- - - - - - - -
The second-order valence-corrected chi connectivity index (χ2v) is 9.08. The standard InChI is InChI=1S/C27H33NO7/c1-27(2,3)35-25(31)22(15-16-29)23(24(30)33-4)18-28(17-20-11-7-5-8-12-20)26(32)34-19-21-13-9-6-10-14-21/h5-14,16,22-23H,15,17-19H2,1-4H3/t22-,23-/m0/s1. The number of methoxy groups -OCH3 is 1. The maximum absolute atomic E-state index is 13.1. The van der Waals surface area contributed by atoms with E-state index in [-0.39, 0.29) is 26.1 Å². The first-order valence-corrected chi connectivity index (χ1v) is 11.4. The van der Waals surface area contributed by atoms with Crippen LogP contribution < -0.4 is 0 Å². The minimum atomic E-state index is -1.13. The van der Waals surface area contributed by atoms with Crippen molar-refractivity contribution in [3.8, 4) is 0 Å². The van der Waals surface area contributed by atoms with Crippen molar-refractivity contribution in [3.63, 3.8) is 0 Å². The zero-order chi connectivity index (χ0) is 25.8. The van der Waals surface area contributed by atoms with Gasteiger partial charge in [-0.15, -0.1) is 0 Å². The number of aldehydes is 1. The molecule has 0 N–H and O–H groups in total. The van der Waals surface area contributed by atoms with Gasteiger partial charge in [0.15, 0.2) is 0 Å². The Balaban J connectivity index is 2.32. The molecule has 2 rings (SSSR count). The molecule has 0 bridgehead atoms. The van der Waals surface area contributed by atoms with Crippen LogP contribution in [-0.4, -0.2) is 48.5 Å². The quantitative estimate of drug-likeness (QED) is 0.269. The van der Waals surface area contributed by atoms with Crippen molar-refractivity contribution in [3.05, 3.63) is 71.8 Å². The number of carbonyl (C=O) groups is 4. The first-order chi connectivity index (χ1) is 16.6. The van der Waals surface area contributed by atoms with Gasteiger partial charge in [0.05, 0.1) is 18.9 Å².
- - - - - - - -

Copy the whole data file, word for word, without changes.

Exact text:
The second-order valence-corrected chi connectivity index (χ2v) is 9.08. The standard InChI is InChI=1S/C27H33NO7/c1-27(2,3)35-25(31)22(15-16-29)23(24(30)33-4)18-28(17-20-11-7-5-8-12-20)26(32)34-19-21-13-9-6-10-14-21/h5-14,16,22-23H,15,17-19H2,1-4H3/t22-,23-/m0/s1. The number of methoxy groups -OCH3 is 1. The maximum absolute atomic E-state index is 13.1. The van der Waals surface area contributed by atoms with E-state index in [-0.39, 0.29) is 26.1 Å². The first-order valence-corrected chi connectivity index (χ1v) is 11.4. The van der Waals surface area contributed by atoms with Crippen LogP contribution < -0.4 is 0 Å². The minimum atomic E-state index is -1.13. The van der Waals surface area contributed by atoms with Crippen molar-refractivity contribution in [3.8, 4) is 0 Å². The van der Waals surface area contributed by atoms with Crippen molar-refractivity contribution in [3.63, 3.8) is 0 Å². The zero-order chi connectivity index (χ0) is 25.8. The van der Waals surface area contributed by atoms with Gasteiger partial charge in [-0.15, -0.1) is 0 Å². The number of aldehydes is 1. The molecule has 0 N–H and O–H groups in total. The van der Waals surface area contributed by atoms with Gasteiger partial charge in [0.15, 0.2) is 0 Å². The Balaban J connectivity index is 2.32. The molecule has 2 rings (SSSR count). The molecule has 0 bridgehead atoms. The van der Waals surface area contributed by atoms with Crippen LogP contribution in [-0.4, -0.2) is 48.5 Å². The quantitative estimate of drug-likeness (QED) is 0.269. The van der Waals surface area contributed by atoms with Crippen molar-refractivity contribution in [3.05, 3.63) is 71.8 Å². The number of carbonyl (C=O) groups is 4. The first-order chi connectivity index (χ1) is 16.6. The van der Waals surface area contributed by atoms with Gasteiger partial charge in [0.05, 0.1) is 18.9 Å².